Maxwell Dlamini and Musa Ngubeni were both abducted and tortured by Swazi security forces during the so-called April 12 Uprising in April 2011, and were later charged with possession of explosives. Read more of this post

Maxwell and Musa case continues

The case against student leaders Maxwell Dlamini and Musa Ngubeni continued today at Sigodvweni Police Station in Matsapha, Swaziland.

“Today the case progressed with two state witnesses giving evidence. After submissions from witnesses and a cross examination by the defense, the case has been postponed to the 28th of September,” the Foundation for Socio-Economic Justice Informations Officer, Mbali Dlamini, said in a press statement today. Read more of this post

Maxwell and Musa on indefinite bail?

“We may be acquitted or the government will do as it always does, keep us on indefinite bail,” says president of the Swaziland National Union of Students, Maxwell Dlamini. “We are just hoping that the trial will be over very soon. We are to know the direction it will take after the 16th of May 2012, where the next [court] sitting will be. Until now they haven’t led any evidence that links us to the charges.”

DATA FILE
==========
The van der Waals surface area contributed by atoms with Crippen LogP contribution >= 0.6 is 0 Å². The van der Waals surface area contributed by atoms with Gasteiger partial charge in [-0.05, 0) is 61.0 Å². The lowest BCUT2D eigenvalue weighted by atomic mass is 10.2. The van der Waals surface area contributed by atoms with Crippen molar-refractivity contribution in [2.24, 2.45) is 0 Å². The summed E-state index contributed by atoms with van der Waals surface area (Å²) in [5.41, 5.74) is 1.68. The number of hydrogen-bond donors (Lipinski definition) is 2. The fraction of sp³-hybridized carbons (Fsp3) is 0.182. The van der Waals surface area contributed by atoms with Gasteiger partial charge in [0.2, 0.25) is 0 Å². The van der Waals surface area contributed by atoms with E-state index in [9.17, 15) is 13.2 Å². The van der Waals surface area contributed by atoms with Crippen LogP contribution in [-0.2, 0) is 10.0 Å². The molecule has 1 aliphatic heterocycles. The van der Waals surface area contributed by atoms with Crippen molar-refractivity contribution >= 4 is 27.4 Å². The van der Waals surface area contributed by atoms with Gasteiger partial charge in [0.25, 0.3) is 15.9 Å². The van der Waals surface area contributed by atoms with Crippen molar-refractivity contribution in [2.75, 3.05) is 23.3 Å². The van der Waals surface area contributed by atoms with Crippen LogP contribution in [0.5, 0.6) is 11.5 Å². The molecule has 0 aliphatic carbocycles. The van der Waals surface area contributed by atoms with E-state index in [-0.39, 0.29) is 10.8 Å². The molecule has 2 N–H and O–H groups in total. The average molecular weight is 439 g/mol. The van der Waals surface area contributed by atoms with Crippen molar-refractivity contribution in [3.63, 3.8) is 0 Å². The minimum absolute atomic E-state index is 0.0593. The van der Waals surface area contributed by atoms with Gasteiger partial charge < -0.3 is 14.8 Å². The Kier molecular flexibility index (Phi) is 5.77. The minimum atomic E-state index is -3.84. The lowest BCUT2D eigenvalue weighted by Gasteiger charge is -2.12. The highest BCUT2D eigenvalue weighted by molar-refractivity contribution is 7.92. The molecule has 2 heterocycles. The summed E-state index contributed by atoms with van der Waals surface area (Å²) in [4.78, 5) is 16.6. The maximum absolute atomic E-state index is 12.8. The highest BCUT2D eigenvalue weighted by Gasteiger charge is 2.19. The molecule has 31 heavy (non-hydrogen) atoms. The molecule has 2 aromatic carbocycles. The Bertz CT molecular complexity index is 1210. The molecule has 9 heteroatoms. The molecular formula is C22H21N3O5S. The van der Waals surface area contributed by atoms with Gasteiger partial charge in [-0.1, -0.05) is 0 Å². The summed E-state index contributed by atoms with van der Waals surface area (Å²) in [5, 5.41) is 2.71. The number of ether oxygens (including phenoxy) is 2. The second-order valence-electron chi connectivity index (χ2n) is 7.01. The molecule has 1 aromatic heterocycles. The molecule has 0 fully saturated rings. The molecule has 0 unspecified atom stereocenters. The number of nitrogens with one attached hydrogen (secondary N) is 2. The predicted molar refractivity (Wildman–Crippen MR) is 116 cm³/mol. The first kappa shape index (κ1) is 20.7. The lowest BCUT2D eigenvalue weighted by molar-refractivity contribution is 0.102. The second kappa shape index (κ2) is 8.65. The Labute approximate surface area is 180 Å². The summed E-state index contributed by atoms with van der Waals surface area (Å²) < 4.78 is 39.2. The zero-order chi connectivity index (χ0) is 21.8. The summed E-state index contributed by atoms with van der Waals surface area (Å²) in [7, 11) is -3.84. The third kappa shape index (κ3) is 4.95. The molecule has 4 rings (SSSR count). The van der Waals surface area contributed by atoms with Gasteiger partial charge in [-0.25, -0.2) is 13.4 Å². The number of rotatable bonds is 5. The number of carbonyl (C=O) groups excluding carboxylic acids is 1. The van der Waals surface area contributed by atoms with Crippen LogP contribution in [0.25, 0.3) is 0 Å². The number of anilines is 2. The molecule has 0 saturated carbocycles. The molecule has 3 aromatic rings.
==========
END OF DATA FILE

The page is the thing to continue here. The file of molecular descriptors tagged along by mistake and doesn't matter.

He and his fellow accused, law graduate and former student leader Musa Ngubeni, are on trial for allegedly being in possession of explosives in connection with last April’s protests against Swaziland’s absolute monarchy on the 38th anniversary of the country’s state of emergency and banning of all political parties. Read more of this post

Musa is also out!

Musa Ngubeni finally left the Manzini Remand Centre at 10:20 a.m this morning [9. February] and headed for his parental home at Mankhayane,” Dumezweni Dlamini of the Foundation for Socio-Economic Justice told the Free Maxwell Dlamini Campaign.

Musa Ngubeni, a law graduate from the University of Swaziland and former student leader, was detained, allegedly tortured, and charged with being in possession of explosives together with student leader Maxwell Dlamini during the April 12 Swazi Uprising last year – one of the largest protests ever against Swaziland’s absolute monarchy crushed by police and security forces. Read more of this post